WPWeekly Episode 214 – Chris Lema on WordPress in the Enterprise, Market Share, and Calypso

In this episode of WordPress Weekly, Marcus Couch and I are joined by Chris Lema to discuss WordPress in the enterprise, the on boarding experience, and Calypso. Lema shares his experience beta testing a Windows version of Automattic’s new desktop application. We discuss how WordPress is going to grow its market share from 25% to 50% and how important Jetpack is to reaching that goal. Near the end of the interview, Lema shares what he’s most thankful for as it relates to WordPress.

Stories Discussed:

Automattic Unveils Open Source WordPress.com Desktop Application for the Mac

Plugins Picked By Marcus:

WP TAO by Michal Jaworski and Damian Gora from Poland, is a free powerful WordPress plugin for tracking website visitors. It allows you to identify your users and keep track of their activities in an easy to read digital dashboard and log format.

Cool Timeline is Narinder Singh’s first plugin in the repository. It creates responsive, vertical story lines in chronological order based on the year and date of your posts.

The Force created by Rohit Motwani from India, is a Hello Dolly clone that when activated, replaces music lyrics with random quotes from Star Wars characters.

What I’m Thankful For:

This has been a rough year for me. I’m struggling with my health and maintaining a schedule as a distributed worker. A dear WordPress friend of mine (Kim Parsell) passed away at the beginning of the year. My grandma was recently diagnosed with lung cancer and I’ve been dealing with wild swings between feeling positive and downright depressed.

The thing I’m most thankful for this year as it relates to WordPress are the people who make up the community. Some are personal friends, others live on the other side of the world. Their consistent reinforcement of positive vibes has helped me get through some turbulent times in my life this year. To everyone who has and continues to give me encouragement, advice, and positive reinforcement, thank you.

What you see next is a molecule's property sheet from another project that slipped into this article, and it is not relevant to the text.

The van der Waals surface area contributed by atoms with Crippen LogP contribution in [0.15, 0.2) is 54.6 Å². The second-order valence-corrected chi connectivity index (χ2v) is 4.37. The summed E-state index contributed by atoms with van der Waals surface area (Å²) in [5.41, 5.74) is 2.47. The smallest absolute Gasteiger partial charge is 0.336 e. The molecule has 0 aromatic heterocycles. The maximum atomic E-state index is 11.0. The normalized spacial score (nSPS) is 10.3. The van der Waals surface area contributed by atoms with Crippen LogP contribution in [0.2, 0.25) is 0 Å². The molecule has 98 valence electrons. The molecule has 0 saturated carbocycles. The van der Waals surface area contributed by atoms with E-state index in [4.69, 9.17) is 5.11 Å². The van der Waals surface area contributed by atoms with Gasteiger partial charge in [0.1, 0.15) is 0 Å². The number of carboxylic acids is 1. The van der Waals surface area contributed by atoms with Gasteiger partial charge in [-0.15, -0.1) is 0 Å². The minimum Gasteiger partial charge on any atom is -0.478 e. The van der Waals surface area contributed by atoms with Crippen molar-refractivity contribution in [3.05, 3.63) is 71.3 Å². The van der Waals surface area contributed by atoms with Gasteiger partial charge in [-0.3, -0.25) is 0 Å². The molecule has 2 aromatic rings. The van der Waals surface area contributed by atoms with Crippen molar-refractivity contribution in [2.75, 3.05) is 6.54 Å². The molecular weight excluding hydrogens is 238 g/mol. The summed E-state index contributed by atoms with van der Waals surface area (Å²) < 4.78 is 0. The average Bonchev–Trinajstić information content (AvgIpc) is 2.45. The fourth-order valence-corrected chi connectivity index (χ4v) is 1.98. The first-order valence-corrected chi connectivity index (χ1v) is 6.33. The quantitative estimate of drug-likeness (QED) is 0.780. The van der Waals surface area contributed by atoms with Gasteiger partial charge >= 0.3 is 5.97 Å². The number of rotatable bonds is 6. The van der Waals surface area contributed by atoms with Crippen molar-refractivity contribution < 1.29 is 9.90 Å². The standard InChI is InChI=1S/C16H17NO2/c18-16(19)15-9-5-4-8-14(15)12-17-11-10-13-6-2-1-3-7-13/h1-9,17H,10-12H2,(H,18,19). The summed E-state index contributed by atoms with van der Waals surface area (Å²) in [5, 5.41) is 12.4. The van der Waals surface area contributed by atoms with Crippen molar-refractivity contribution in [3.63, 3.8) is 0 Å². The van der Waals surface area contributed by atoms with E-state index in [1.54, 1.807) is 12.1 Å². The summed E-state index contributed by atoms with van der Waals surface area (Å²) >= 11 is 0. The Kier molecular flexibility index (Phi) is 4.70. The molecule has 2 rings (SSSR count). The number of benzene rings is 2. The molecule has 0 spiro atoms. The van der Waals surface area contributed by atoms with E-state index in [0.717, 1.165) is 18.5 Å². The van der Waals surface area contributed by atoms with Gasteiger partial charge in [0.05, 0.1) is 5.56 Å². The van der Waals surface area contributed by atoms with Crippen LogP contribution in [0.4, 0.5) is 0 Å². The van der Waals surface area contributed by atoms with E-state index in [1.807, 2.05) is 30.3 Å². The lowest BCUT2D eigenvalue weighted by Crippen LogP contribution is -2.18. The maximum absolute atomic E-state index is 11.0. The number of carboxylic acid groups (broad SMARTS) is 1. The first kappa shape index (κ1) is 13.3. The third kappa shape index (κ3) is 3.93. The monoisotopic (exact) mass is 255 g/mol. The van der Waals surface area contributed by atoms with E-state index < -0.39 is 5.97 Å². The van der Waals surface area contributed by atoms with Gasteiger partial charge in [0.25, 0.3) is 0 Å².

What Marcus is Thankful For:

This year was one of the hardest years for me in terms of professional struggles and hardships. I lost relatives and friends, a job, and had to start from square one. I had a lot of support from within the WordPress community coming really close to working with a few people directly. In the end, it was my WordPress skills that landed me a new gig, which I now call The Dream Gig.

I’m thankful for the opportunities to meet people from within the WordPress community in real life. From Chris Lema and Cory Miller to Jeff Chandler and beyond. Every time I meet someone, they not only share their successes, but their struggles. It’s good to know that I’m not the only one and be able to use their strength and perseverance to fuel my drive and passion for WordPress.

I’m thankful for the opportunity to share what I know to thousands of people around the world. I feel the best sense of accomplishment when I receive an email from someone that’s stuck on a particular problem and discovers a solution after they hear me talk about a plugin or technique on a podcast. It’s a great outlet for me personally that I hope to continue for many more years to come. Thanks to all who are listening and to those who are listening for the first time.

WPWeekly Meta:

Next Episode: Wednesday, December 2nd 9:30 P.M. Eastern

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13 Comments


  1. Hey, Jeff. Happy Holidays!

    With a bit of time having passed since the debacle that the WordPress Helpers sadly turned out to be having been resolved, I wanted to weigh in here on the two main points you mention above. Hope that’s OK.